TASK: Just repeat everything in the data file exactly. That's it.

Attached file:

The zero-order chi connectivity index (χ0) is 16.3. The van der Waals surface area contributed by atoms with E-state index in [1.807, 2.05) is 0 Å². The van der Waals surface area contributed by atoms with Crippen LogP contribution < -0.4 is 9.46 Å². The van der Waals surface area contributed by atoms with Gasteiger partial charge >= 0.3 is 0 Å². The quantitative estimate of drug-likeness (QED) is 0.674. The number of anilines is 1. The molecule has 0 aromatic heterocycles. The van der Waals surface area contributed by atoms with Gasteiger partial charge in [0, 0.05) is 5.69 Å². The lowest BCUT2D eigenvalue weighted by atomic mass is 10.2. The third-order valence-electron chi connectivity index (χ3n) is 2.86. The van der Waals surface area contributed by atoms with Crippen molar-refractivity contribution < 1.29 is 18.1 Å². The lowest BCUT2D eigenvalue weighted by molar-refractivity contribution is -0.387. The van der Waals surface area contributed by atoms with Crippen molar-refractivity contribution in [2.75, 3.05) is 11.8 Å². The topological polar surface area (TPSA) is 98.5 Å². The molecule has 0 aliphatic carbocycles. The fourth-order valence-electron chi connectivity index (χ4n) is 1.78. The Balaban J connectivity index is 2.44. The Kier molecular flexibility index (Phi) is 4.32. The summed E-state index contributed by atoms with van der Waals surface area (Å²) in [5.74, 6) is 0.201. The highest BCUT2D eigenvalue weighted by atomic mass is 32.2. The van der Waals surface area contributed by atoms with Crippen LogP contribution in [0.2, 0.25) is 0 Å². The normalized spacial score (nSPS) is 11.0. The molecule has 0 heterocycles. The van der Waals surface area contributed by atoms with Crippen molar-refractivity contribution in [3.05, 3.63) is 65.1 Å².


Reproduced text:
The zero-order chi connectivity index (χ0) is 16.3. The van der Waals surface area contributed by atoms with E-state index in [1.807, 2.05) is 0 Å². The van der Waals surface area contributed by atoms with Crippen LogP contribution < -0.4 is 9.46 Å². The van der Waals surface area contributed by atoms with Gasteiger partial charge >= 0.3 is 0 Å². The quantitative estimate of drug-likeness (QED) is 0.674. The number of anilines is 1. The molecule has 0 aromatic heterocycles. The van der Waals surface area contributed by atoms with Gasteiger partial charge in [0, 0.05) is 5.69 Å². The lowest BCUT2D eigenvalue weighted by atomic mass is 10.2. The third-order valence-electron chi connectivity index (χ3n) is 2.86. The van der Waals surface area contributed by atoms with Crippen molar-refractivity contribution < 1.29 is 18.1 Å². The lowest BCUT2D eigenvalue weighted by molar-refractivity contribution is -0.387. The van der Waals surface area contributed by atoms with Crippen molar-refractivity contribution in [2.75, 3.05) is 11.8 Å². The topological polar surface area (TPSA) is 98.5 Å². The molecule has 0 aliphatic carbocycles. The fourth-order valence-electron chi connectivity index (χ4n) is 1.78. The Balaban J connectivity index is 2.44. The Kier molecular flexibility index (Phi) is 4.32. The summed E-state index contributed by atoms with van der Waals surface area (Å²) in [5.74, 6) is 0.201. The highest BCUT2D eigenvalue weighted by atomic mass is 32.2. The van der Waals surface area contributed by atoms with Crippen LogP contribution in [0.2, 0.25) is 0 Å². The normalized spacial score (nSPS) is 11.0. The molecule has 0 heterocycles. The van der Waals surface area contributed by atoms with Crippen molar-refractivity contribution in [3.05, 3.63) is 65.1 Å².